If you don't know why you're making a change, or the benefits of making a change, you shouldn't be making, it period.
At the risk of making an unpopular statement, you shouldn't be promoting IPv6, let alone changing to it, because for you, you're creating a solution in need of a problem, and the only thing you'll get out of doing that is a headache. Seriously, your asking this question made me think of Joel's article on :Cats.
If you invent something that doesn't solve a problem, it better be entertaining.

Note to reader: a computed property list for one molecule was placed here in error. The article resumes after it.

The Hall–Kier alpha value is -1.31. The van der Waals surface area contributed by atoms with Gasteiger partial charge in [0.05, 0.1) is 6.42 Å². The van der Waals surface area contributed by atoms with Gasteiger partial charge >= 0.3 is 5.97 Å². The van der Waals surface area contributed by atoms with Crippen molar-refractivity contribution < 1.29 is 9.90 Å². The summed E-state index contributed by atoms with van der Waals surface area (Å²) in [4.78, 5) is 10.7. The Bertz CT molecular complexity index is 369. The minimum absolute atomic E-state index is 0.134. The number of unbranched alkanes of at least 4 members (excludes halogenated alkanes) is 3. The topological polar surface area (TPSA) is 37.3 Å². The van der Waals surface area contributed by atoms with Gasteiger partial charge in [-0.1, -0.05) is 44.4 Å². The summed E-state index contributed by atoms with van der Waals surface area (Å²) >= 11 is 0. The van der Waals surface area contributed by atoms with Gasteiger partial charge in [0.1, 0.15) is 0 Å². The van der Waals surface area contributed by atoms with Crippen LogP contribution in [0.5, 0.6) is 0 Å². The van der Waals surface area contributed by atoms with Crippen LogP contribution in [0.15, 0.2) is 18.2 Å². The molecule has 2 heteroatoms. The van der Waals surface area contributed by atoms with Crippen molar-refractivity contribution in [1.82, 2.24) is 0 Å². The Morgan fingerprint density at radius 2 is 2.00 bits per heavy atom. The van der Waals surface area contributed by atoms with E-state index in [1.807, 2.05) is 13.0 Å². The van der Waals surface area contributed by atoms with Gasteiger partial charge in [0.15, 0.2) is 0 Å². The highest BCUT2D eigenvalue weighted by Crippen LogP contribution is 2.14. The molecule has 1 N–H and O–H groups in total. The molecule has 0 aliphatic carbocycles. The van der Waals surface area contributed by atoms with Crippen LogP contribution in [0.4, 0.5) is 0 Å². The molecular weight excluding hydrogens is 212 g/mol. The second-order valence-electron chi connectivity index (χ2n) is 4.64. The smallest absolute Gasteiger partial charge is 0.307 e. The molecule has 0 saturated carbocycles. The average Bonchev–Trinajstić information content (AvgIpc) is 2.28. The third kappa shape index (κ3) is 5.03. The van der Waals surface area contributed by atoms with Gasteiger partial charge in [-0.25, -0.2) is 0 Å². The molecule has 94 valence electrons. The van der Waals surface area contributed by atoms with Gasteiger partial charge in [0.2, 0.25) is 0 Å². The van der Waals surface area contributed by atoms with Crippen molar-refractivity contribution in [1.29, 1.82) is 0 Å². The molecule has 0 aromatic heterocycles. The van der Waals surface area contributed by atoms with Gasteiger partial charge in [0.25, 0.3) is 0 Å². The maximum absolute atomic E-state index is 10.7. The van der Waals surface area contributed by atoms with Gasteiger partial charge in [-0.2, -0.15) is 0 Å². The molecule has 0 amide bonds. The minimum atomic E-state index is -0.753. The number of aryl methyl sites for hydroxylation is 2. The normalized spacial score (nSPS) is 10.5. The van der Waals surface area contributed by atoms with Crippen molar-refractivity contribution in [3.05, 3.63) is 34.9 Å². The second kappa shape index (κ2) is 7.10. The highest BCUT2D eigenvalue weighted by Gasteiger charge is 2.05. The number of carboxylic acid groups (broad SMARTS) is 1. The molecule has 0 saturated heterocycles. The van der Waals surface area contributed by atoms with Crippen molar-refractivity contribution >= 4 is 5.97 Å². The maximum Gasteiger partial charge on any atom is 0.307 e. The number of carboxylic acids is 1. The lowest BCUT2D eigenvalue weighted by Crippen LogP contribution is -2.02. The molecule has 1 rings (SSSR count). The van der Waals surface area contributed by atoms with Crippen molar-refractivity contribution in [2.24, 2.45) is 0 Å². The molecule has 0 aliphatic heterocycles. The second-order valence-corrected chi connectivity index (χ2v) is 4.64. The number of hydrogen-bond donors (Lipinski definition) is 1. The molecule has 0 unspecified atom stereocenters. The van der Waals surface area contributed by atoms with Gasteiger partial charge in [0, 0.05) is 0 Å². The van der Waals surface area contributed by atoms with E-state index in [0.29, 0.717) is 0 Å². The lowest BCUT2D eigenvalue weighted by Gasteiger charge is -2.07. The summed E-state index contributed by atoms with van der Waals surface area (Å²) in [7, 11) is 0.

And I don't know about you, but building a network from the IP scheme up does not strike me as good entertainment, particularly with IPv6 support leaving so much to be desired at present.
What you should be doing is reading up on IPv6, learning what problems it actually solves, and thinking about how implementing it can benefit your environment. Once you've done that and tested it a lab environment (so you know what new risks it creates and problems it causes), then you're ready to think about how to sell it for use in production up the chain of command.